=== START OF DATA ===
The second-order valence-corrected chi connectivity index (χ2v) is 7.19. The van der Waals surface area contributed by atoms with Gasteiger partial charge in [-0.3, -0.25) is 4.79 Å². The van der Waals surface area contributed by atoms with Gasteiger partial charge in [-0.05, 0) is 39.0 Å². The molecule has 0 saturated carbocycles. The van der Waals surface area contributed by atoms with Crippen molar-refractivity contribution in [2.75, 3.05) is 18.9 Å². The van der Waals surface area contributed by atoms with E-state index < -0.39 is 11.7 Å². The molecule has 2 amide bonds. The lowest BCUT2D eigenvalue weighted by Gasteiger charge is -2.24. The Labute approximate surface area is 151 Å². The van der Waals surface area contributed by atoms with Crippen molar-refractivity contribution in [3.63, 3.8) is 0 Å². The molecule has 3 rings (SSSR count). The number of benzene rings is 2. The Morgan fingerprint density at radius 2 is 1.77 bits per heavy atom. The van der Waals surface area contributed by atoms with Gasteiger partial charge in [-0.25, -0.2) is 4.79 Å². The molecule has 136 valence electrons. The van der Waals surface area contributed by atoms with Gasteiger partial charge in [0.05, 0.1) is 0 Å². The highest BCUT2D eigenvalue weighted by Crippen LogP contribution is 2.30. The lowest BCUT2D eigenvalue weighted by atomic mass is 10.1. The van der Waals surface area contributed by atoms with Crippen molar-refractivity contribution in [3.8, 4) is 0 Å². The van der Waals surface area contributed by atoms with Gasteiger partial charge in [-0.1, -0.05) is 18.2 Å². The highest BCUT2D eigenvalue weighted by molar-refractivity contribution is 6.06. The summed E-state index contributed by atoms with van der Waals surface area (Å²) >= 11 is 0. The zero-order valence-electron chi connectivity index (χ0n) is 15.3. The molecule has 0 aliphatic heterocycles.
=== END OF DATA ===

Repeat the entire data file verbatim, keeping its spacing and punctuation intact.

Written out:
The second-order valence-corrected chi connectivity index (χ2v) is 7.19. The van der Waals surface area contributed by atoms with Gasteiger partial charge in [-0.3, -0.25) is 4.79 Å². The van der Waals surface area contributed by atoms with Gasteiger partial charge in [-0.05, 0) is 39.0 Å². The molecule has 0 saturated carbocycles. The van der Waals surface area contributed by atoms with Crippen molar-refractivity contribution in [2.75, 3.05) is 18.9 Å². The van der Waals surface area contributed by atoms with E-state index < -0.39 is 11.7 Å². The molecule has 2 amide bonds. The lowest BCUT2D eigenvalue weighted by Gasteiger charge is -2.24. The Labute approximate surface area is 151 Å². The van der Waals surface area contributed by atoms with Crippen molar-refractivity contribution in [3.63, 3.8) is 0 Å². The molecule has 3 rings (SSSR count). The number of benzene rings is 2. The Morgan fingerprint density at radius 2 is 1.77 bits per heavy atom. The van der Waals surface area contributed by atoms with Gasteiger partial charge in [-0.25, -0.2) is 4.79 Å². The molecule has 136 valence electrons. The van der Waals surface area contributed by atoms with Gasteiger partial charge in [0.05, 0.1) is 0 Å². The highest BCUT2D eigenvalue weighted by Crippen LogP contribution is 2.30. The lowest BCUT2D eigenvalue weighted by atomic mass is 10.1. The van der Waals surface area contributed by atoms with Crippen molar-refractivity contribution in [3.8, 4) is 0 Å². The van der Waals surface area contributed by atoms with Gasteiger partial charge in [-0.1, -0.05) is 18.2 Å². The highest BCUT2D eigenvalue weighted by molar-refractivity contribution is 6.06. The summed E-state index contributed by atoms with van der Waals surface area (Å²) >= 11 is 0. The zero-order valence-electron chi connectivity index (χ0n) is 15.3. The molecule has 0 aliphatic heterocycles.